Monday, 7 November 2011

Credit card - tied interest rates - it's win/win for the bankers

Interest rates are at an all time low here in the UK. This low interest rate mostly applies to savers who are paid at 0.1 to 2 % per year. Credit card lenders are routinely charging 2 % per month and are currently working through changes that will increase those charges further.

The current Bank of England base rate is 0.5% per year. This rate cannot realisticly go much lower. This interest rate history contrasts credit card charges and interest rates that have been going up steadily for years.

A recent change announced by Lloyds TSB Platinum is as follows...

"We wrote to you in June about how we're linking the the standard interest rate on your credit card to the bank of England base rate after 26 November 2011.

If the base rate changes after this date, your interest rate will increase or decrease by the same amount from the last working day of the months in which the base rate changes. ......"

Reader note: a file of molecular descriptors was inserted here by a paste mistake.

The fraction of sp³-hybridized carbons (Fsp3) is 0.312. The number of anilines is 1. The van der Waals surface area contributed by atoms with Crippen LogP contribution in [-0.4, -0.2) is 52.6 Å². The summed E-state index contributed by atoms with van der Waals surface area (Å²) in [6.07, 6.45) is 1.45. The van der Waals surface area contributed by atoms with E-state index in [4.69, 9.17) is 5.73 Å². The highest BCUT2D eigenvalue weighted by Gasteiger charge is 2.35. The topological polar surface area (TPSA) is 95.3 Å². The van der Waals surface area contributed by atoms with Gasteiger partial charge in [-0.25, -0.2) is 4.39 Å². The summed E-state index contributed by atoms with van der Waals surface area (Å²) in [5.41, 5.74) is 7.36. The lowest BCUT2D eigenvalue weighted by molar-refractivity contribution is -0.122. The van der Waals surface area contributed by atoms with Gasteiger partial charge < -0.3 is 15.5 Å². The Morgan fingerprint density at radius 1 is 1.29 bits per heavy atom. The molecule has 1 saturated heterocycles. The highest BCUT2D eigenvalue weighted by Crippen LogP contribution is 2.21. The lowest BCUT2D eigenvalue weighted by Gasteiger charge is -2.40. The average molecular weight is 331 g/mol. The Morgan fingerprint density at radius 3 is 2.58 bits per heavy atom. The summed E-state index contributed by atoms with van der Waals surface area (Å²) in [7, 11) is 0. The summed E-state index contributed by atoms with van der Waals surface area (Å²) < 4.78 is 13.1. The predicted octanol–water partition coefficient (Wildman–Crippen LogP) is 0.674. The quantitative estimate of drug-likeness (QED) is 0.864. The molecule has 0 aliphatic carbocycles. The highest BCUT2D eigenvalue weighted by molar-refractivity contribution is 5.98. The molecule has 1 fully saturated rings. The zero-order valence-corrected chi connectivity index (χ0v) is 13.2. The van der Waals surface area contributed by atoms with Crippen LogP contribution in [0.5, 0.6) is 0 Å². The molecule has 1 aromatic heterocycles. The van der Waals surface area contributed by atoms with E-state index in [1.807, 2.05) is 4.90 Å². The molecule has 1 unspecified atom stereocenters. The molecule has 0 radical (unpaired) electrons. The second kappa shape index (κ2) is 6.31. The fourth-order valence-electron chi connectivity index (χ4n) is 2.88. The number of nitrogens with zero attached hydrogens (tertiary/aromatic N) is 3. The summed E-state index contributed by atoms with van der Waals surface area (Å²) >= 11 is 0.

So when the interest rate goes up ( remember that the rate can't go down far from here) the credit card interest rate charge will go up to match. So your credit charge interest rate is now locked to something that that is only ever likely to go up and cost you more.

This is an interesting tactic that was never applied when interest rates were falling. The credit card maintained high interest rates saying that the costs were based on the "risk" of the loan. This increasing spread between borrowing and savings has been increasing for years; something that only benefits the bankers.

What's more with this new change the credit card company have an an excuse to "blame" the rate rises on an external factor. So it's win/win for the bankers, no change there then.


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